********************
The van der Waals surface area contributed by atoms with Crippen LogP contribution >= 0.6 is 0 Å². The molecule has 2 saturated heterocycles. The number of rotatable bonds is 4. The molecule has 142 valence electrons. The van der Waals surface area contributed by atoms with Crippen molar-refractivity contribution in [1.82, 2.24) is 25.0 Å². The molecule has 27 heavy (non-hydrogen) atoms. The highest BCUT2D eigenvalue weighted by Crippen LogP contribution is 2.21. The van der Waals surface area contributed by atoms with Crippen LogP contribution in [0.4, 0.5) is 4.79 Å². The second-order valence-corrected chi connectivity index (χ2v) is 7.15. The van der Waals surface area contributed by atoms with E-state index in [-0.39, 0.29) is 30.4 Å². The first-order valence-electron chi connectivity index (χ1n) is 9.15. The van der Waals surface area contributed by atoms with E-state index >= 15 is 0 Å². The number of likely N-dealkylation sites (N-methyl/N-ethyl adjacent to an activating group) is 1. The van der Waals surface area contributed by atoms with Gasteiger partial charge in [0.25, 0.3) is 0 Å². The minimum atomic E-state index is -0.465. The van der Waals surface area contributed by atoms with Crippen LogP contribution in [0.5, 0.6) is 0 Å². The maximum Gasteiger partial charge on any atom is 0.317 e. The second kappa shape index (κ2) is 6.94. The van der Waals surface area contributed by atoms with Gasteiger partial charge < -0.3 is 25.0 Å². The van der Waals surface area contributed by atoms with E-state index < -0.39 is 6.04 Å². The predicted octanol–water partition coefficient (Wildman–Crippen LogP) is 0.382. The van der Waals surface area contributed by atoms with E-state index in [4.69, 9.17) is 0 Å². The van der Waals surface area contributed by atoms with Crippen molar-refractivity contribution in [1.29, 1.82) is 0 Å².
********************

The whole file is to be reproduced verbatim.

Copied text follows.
The van der Waals surface area contributed by atoms with Crippen LogP contribution >= 0.6 is 0 Å². The molecule has 2 saturated heterocycles. The number of rotatable bonds is 4. The molecule has 142 valence electrons. The van der Waals surface area contributed by atoms with Crippen molar-refractivity contribution in [1.82, 2.24) is 25.0 Å². The molecule has 27 heavy (non-hydrogen) atoms. The highest BCUT2D eigenvalue weighted by Crippen LogP contribution is 2.21. The van der Waals surface area contributed by atoms with Crippen LogP contribution in [0.4, 0.5) is 4.79 Å². The second-order valence-corrected chi connectivity index (χ2v) is 7.15. The van der Waals surface area contributed by atoms with E-state index in [-0.39, 0.29) is 30.4 Å². The first-order valence-electron chi connectivity index (χ1n) is 9.15. The van der Waals surface area contributed by atoms with E-state index >= 15 is 0 Å². The number of likely N-dealkylation sites (N-methyl/N-ethyl adjacent to an activating group) is 1. The van der Waals surface area contributed by atoms with Gasteiger partial charge in [0.25, 0.3) is 0 Å². The minimum atomic E-state index is -0.465. The van der Waals surface area contributed by atoms with Crippen LogP contribution in [0.5, 0.6) is 0 Å². The maximum Gasteiger partial charge on any atom is 0.317 e. The second kappa shape index (κ2) is 6.94. The van der Waals surface area contributed by atoms with Gasteiger partial charge < -0.3 is 25.0 Å². The van der Waals surface area contributed by atoms with E-state index < -0.39 is 6.04 Å². The predicted octanol–water partition coefficient (Wildman–Crippen LogP) is 0.382. The van der Waals surface area contributed by atoms with E-state index in [4.69, 9.17) is 0 Å². The van der Waals surface area contributed by atoms with Crippen molar-refractivity contribution in [1.29, 1.82) is 0 Å².